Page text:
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Botany, fungi, algae and nomenclature are sometimes seen as the dull and conservative corner of the biological sciences. But botanists were anything but boring this summer in Melbourne, where some revolutionary decisions were made by the ca. 200 people attending the Nomenclature Section of the Eighteenth International Botanical Congress, 18-22 July 2011.
Rules governing names are modernised
Getting your plant names right is a complicated business. In order for Rosa canina L. to be a correct Latin binomial, fit for use in your garden, the name must be effectively published, validly published, legitimate, and the earliest name to be published for this species (terms in the Zoological Code are a bit different, but the idea is the same). In finding the right name, all relevant literature published since 1753 must be considered - often a lengthy piece of detective work in the archives. The International Code of Botanical Nomenclature (ICBN) is a set of rules and recommendations recognised since the “Vienna Rules” of 1905, and amended every six years by the Nomenclature Section, a five day meeting organised by the International Association for Plant Taxonomy (IAPT) and held a week before the much larger International Botanical Congress (www.ibc2011.com). Institutional representatives carry institutional votes and each person present carries a personal vote. Proposals to amend the code are compiled by the Rapporteurs after publication in the journal Taxon, sent out to all IAPT members in a mail vote, then discussed and voted on in the Nomenclature Section following approval by the mail vote; propositions from the floor can also be discussed.
Latin is no longer required to describe new species
Plant habitats are disappearing every day but it is estimated that around 20% of plant species have not even been described yet. Undiscovered biodiversity is mostly in understudied places, like the tropics, and understudied groups, such as large genera, many of which are already available in our herbaria but not yet assessed by taxonomists. Describing new species needs careful evaluation of taxon boundaries. Many people do not realise that in order to describe a new plant species in 2011 one must also write a short description in Latin.
As a graduate student I spent hours surrounded by ancient dictionaries trying to get the ablative plural adjectival endings correct, in agreement with the nouns and also in agreement with the botanical Latin tradition, not always the same as classical Latin. It was challenging for me, but what about all the people who do not have access to botanical libraries? And people who do not speak a Romance language? Latin was the international scholar’s language made compulsory to make descriptions understandable to people who did not speak the publication language. Proposals to drop the requirement for Latin have been considered in almost every Nomenclature Section meeting to date, and to many people’s surprise, this time the result was “yes”. From 1 January 2012 English will be accepted as an alternative to Latin. It has been pointed out that the Church of England permitted an English language Bible almost 500 years ago in 1539. But do not throw away your copy of William Stearn’s Botanical Latin just yet. This change only applies to describing new taxa. The name Rosa canina is still in Latin and follows Latin language rules: the gender of the adjectival epithet has to agree with the gender of the generic name. And much of the accumulated literature will remain in Latin.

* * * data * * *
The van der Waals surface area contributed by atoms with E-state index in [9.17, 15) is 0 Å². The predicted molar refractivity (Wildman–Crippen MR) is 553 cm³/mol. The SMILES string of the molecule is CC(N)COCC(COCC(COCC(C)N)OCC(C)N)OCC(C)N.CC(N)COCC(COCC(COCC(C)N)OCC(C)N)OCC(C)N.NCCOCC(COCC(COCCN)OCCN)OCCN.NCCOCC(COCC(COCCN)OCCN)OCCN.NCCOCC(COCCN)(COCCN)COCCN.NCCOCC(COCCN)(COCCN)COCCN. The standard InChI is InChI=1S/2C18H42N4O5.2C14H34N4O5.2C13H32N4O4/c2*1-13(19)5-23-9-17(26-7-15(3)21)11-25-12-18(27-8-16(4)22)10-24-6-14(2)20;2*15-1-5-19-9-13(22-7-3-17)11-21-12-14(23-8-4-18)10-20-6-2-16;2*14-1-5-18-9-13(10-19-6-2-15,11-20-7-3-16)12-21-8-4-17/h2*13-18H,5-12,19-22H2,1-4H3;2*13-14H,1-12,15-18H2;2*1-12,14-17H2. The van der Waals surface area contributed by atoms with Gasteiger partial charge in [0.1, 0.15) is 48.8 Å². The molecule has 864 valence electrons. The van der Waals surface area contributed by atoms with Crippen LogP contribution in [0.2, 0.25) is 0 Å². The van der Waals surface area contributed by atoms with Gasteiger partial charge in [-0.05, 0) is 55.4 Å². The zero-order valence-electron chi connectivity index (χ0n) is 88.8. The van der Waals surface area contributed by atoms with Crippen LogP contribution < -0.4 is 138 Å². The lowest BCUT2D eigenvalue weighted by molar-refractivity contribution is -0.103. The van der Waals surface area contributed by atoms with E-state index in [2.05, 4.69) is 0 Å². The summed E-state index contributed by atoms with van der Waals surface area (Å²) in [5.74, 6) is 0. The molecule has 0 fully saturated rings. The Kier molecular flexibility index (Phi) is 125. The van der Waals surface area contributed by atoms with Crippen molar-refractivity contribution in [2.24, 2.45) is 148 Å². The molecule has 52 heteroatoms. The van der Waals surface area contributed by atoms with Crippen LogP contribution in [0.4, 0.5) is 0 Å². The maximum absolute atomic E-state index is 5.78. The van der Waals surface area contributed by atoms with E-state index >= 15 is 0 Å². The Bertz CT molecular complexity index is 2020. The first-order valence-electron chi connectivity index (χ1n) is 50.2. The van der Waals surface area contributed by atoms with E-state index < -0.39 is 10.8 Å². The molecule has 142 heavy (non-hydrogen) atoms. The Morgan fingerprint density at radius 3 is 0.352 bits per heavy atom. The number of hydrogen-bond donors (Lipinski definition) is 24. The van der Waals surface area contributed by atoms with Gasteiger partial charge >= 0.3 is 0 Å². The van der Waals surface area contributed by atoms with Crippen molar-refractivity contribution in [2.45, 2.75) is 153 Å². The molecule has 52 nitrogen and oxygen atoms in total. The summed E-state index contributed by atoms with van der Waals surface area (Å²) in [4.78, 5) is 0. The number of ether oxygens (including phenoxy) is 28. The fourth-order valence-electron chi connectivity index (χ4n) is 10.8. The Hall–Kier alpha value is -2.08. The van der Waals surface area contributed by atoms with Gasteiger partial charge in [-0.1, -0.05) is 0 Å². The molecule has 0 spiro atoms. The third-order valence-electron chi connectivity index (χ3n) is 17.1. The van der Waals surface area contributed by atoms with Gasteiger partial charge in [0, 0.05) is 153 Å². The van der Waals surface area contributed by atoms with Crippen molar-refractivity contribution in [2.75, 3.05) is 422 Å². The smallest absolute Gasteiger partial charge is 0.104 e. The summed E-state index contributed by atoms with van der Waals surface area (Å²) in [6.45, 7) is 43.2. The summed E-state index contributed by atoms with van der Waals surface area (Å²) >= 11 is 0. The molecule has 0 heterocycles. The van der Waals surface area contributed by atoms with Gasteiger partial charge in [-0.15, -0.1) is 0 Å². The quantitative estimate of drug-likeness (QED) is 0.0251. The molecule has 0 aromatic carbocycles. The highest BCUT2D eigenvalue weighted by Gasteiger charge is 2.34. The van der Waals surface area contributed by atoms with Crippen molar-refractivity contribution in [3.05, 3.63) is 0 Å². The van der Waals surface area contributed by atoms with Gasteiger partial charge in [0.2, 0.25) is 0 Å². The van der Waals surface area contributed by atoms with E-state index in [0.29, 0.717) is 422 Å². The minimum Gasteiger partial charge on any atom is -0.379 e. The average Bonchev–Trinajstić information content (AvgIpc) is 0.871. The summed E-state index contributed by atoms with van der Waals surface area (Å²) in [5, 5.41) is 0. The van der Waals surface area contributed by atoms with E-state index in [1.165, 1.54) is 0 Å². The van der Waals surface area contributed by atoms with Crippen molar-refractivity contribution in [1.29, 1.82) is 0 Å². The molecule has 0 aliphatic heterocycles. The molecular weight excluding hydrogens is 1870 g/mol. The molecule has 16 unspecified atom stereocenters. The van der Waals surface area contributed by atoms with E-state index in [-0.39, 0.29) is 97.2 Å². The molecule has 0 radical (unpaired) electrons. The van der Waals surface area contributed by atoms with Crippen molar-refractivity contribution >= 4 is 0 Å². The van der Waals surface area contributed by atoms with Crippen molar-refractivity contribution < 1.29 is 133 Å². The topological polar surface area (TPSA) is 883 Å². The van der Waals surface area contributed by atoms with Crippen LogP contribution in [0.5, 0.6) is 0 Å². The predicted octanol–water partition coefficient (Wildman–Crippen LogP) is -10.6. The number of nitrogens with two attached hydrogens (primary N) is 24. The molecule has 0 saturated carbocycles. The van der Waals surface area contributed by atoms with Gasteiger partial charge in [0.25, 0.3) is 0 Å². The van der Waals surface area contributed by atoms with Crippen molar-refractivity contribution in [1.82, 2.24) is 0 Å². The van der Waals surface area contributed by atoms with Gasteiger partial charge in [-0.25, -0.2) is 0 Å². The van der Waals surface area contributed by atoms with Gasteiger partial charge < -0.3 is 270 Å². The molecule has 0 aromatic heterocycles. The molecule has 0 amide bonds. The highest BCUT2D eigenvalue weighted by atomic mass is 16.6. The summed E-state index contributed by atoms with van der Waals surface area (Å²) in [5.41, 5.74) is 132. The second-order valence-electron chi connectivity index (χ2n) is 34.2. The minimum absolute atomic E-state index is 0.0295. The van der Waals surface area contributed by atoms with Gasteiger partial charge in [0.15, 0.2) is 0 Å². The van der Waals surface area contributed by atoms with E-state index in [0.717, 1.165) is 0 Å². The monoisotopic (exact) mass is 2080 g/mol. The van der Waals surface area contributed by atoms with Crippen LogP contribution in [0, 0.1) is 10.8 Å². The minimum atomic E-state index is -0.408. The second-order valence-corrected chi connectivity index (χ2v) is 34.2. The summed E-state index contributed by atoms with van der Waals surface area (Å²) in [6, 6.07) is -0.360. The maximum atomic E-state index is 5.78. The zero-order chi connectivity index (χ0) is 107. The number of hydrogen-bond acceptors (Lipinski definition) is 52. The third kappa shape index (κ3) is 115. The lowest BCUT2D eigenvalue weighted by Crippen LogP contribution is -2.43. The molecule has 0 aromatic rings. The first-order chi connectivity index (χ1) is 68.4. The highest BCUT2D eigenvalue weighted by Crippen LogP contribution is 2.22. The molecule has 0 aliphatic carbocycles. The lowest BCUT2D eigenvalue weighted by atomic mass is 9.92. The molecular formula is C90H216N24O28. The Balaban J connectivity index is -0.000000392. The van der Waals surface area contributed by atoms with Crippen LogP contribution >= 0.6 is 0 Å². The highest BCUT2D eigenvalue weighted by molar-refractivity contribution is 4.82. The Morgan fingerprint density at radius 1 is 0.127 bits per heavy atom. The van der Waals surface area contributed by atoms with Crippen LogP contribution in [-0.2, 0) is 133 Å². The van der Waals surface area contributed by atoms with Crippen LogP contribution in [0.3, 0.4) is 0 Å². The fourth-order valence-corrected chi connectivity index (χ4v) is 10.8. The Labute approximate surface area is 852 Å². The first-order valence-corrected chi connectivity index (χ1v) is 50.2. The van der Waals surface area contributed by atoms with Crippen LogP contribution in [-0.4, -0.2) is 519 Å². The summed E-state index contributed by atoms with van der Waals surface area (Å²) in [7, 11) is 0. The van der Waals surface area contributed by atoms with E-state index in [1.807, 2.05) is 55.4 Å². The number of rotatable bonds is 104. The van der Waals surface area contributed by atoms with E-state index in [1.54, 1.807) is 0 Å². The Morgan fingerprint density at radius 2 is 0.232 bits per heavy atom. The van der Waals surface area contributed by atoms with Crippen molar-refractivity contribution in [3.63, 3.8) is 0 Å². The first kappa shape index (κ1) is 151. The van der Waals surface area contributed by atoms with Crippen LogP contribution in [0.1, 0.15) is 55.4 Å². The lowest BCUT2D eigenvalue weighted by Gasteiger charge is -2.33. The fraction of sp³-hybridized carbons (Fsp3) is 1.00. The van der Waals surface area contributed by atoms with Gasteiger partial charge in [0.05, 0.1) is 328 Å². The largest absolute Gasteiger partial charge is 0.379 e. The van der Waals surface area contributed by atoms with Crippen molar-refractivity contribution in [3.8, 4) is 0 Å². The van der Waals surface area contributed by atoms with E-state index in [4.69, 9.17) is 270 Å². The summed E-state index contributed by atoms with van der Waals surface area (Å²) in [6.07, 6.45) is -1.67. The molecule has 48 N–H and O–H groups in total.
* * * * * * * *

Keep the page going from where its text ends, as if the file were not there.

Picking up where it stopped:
New plant names can be published online
It is not always easy to connect a plant to its name. When a new species is described the name enters the pool of available names. The name is recorded by an indexing service: the International Plant Name Index (IPNI) for vascular plants, Tropicos (http://www.tropicos.org/Home.aspx) for bryophytes, AlgaeBase and Index Nominum Algarum for algae, and Index Fungorum for fungi. This description will likely be consulted by each future taxonomist revising the group. Many people are worried about the possible loss of species descriptions and until now at least two copies of the publication have been required to be deposited in libraries. Following many years of discussion on digital formats, secure storage media, and data accessibility, a vote was taken and paper copies are no longer required. From 1 January 2012 a new plant name may be published online as a PDF (or successor format), as long as the online publication has an International Standard Serial Number (ISSN) or an International Standard Book Number (ISBN). Preliminary versions or later corrections are not accepted.